The just released annual Food Marketing Institute (FMI)-Prevention magazine "shopping For Health 2008" consumer survey offers some significant shopper data in the fresh produce category.
This year, for the first time in the annual survey's history, consumers chose locally-grown produce over organic in terms of shopping preference.
When the cost is the same, 50% of the 2,700 adult consumers surveyed by research firm Harris Interactive for FMI and Prevention, say they would choose locally-grown fresh produce over organic, which only 28% of the respondents sited as their preference compared to local fruits and vegetables.
The 2,700 consumers surveyed also said they prefer bulk produce over store-packaged. A mere 9% of the U.S. shoppers polled said they would choose store-packaged produce over bulk, particularly if the bulk produce is locally-grown.
The only exception to that rule is fresh strawberries. If and when packaged strawberries are cheaper in-store than locally grown or organic berries, 45% of the survey respondents say they would buy the packaged variety. However, 34% would purchase locally grown and 22% would choose organic strawberries even if both varieties are more expensive than the packaged ones.
This finding is a bit of an anomaly however. First, most supermarkets and food stores in the U.S. sell strawberries in plastic tubs, thus meaning the majority of fresh strawberries, whether locally-grown, conventional or organic come packaged.
Second, the fresh strawberry season in the U.S. last for only about 4-5 months. The rest of the year the berries come from places like Mexico or Central America. These imported strawberries are almost always pre-packaged, so it makes the finding a bit of a moot point.
Additionally, since for at least half or more of the year, locally-grown strawberries aren't available to U.S. consumers--and in some part of the country local strawberries don't even exist-our analysis is that retailers shouldn't pay a lot of attention to this finding, although we do think it's illustrative of the overwhelming preference American consumers have for buying bulk produce over store-packaged produce.
The fact 50% of the 2,700 U.S. consumers surveyed choose locally-grown produce over organic (28%) is big news however. And, the annual FMI-Prevention survey is widely respected, therefore it should hold some weight in the industry.
Among the reasons consumers sited in the survey for choosing locally-grown produce over organic include:
- Organic is too expensive. A whopping 70% of the 2,700 shoppers surveyed say this is the case.
- There's no difference between locally-grown and organic to justify the higher cost. A solid 39% of consumers polled say this is the case.
- A surprising 33% of the 2,700 shoppers surveyed say they are concerned about the safety of organic produce.
This last finding is something the organic produce industry and food retailers need to pay close attention to. One of the historically key selling propositions of organic produce has been that's its safer and better for consumers because it's grown without the use of pesticides, fungicides, herbicides and synthetic fertilizer.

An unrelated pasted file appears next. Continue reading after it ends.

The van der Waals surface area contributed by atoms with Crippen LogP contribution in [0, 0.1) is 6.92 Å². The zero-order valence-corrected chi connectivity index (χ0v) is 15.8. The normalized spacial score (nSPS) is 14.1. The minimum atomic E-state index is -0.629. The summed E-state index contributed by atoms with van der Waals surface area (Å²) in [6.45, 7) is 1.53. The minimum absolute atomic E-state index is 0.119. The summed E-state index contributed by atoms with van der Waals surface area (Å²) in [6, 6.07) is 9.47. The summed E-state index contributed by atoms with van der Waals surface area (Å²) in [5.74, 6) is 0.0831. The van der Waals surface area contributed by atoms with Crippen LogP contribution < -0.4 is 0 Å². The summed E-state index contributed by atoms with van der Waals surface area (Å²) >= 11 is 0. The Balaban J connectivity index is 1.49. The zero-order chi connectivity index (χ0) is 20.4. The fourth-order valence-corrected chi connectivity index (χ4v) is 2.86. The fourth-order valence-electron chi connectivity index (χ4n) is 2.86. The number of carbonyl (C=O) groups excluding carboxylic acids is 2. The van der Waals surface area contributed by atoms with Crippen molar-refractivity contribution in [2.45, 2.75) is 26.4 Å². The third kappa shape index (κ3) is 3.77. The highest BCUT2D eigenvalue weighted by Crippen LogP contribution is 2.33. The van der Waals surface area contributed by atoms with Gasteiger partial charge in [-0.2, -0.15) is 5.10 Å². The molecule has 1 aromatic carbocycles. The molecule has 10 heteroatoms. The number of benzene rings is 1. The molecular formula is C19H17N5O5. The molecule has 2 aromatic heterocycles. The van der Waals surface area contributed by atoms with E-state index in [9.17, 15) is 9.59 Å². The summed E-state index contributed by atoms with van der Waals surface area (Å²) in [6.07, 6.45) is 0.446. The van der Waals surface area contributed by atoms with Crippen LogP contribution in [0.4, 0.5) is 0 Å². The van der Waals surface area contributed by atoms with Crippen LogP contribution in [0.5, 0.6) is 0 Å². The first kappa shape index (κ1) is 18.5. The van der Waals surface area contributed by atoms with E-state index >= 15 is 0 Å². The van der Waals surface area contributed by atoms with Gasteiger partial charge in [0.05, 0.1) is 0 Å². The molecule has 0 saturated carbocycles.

If 33% of the consumers surveyed are concerned about the safety of organics, yet 50% prefer locally-grown, which means local produce that's conventionally-grown, that essentially means one of the key points of differentiation regarding organic produce is being eroded in the consumers mind and shopping behavior.
Another survey finding the organic produce industry and food retailers who sell lots of organic produce should pay very close attention to is the overwhelming number of consumers in the survey who say organics are just priced too high.
One of the goals of the organics industry has been to try to get a wider spectrum of consumers in the U.S. to buy organic produce and foods, rather than catering to a consumer elite. However, this price perception, which is reflected in numerous other surveys, could prove to not only be a barrier of entry to this goal, but also could contribute to an erosion of organic produce consumers who already buy organic over conventional.
This is serious data. It's especially serious because of the current food inflation climate in the U.S., and elsewhere in the world. The costs of conventionally-grown foods is soaring across the board, and organic produce and other food products are increasing even higher.
The organic industry and major organic produce retailers like Whole Foods Market and others need to find a way to hold the line on the retail price increases of organic produce. If not, we believe there will be an eventual erosion in category sales. This will be the case not just because more an more consumers are opting for locally-grown over organic, but because the costs of organic produce becomes prohibitive for all but high income consumers.
Regarding whether or not American consumers are or plan to eat healthier foods, the results form the survey offer a bit of a mixed bag.
Below are the key finding from the 2,700 shoppers surveyed regarding their healthy eating habits and plans:
The 'swap-out' factor
Although consumers admit to not always choosing the most diet-friendly option when it comes to unhealthy indulgences in product categories such as ice cream, cookies and salad dressing, many are amenable to healthier choices. The swaps that consumers say they would make: